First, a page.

Story by Lindsay Marum, email@example.com
If someone had told me last year that I would be living in Europe for over six months, that I would get the opportunity to travel to ten different countries and work in one of the most prestigious offices in the Netherlands, I would have thought they were crazy. But here I am, working for the Dutch Rapporteur on Trafficking in Beings and Sexual Violence Against Children, and the experience is beyond anything I could have ever imagined.
My journey abroad began in Italy this past June., where I completed a study program at the Lorenzo de Medici Institute and finished up two of my remaining four classes. Studying abroad in Italy was something I had thought about since I was a freshman, but was not serious about until last year when I realized I was about to graduate and had never left the Boston area for more than two weeks at a time. I lived in Florence for a month and was captivated by the city: the art, the music, the culture, and especially the people. I passed the Duomo every day on my way to class, and lived one street away from the Ponte Vecchio. I got the chance to take two awesome psychology classes, Psychology of Crime and Love and Natural Selection: Science and Myth, that I would not have had the chance to take back home. I learned from professors that had a lot of global experience, studied with other students that were from all over the U.S., and made friends with people I would not have had the chance to even meet if I had not gone abroad. Italy was everything I could have imagined and so much more.
While going to Italy had always been in the back of my mind, I never thought about moving to the Netherlands, especially for a six-month co-op. I completed my last co-op at a law firm in Boston, and was set on going to law school right after graduation. As I began applying for study abroad programs, I also got more curious about getting work experience outside of the U.S., especially in the field of human trafficking. I ended up being one of the first two international interns to work with the Dutch Rapporteur, and in the process I discovered a potential new career path. My research on issues relating to human trafficking like health care and victim identification will be in the office’s tenth report on the state of human trafficking in the Netherlands. I have also gone to conferences in Berlin and Utrecht to represent the Rapporteur and learn about other countries and agencies’ responses to this phenomenon. Not only has the work been fascinating, but I have worked with a great team of people and learned so much about working in a foreign office on global issues.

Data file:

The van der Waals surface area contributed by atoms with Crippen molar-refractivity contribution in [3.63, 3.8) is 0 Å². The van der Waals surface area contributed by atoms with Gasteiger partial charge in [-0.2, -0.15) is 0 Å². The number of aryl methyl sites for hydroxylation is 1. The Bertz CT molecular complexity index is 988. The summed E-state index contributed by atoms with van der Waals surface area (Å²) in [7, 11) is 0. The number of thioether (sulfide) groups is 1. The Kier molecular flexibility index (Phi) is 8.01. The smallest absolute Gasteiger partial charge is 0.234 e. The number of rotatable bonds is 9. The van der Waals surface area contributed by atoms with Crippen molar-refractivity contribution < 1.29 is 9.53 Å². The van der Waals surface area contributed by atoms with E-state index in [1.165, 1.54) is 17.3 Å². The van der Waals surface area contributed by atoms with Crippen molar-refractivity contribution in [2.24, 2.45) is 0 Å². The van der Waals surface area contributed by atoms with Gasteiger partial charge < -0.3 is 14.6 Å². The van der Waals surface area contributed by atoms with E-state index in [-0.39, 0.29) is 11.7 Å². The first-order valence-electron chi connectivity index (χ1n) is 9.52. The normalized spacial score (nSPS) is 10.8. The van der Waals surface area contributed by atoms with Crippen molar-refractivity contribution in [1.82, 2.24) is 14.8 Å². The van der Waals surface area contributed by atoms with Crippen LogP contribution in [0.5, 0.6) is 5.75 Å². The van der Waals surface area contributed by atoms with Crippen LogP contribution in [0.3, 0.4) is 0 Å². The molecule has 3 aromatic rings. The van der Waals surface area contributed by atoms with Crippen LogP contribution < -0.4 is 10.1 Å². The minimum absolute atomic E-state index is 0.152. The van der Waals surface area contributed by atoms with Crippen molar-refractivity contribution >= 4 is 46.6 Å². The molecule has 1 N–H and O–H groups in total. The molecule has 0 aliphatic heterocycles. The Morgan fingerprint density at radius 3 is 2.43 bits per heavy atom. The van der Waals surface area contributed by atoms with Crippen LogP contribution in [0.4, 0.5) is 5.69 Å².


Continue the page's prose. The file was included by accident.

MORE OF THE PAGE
One of the best parts about this experience has been the travel that goes along with it. I will have been to ten different countries and dozens of cities by the time I go home in December. My perspective on the world have expanded greatly due to all the amazing places I went to and all the interesting people I have met. This journey has made me a better student, employee, and person, and I believe that every Northeastern student should try to travel outside of the U.S. at least once while they are in school.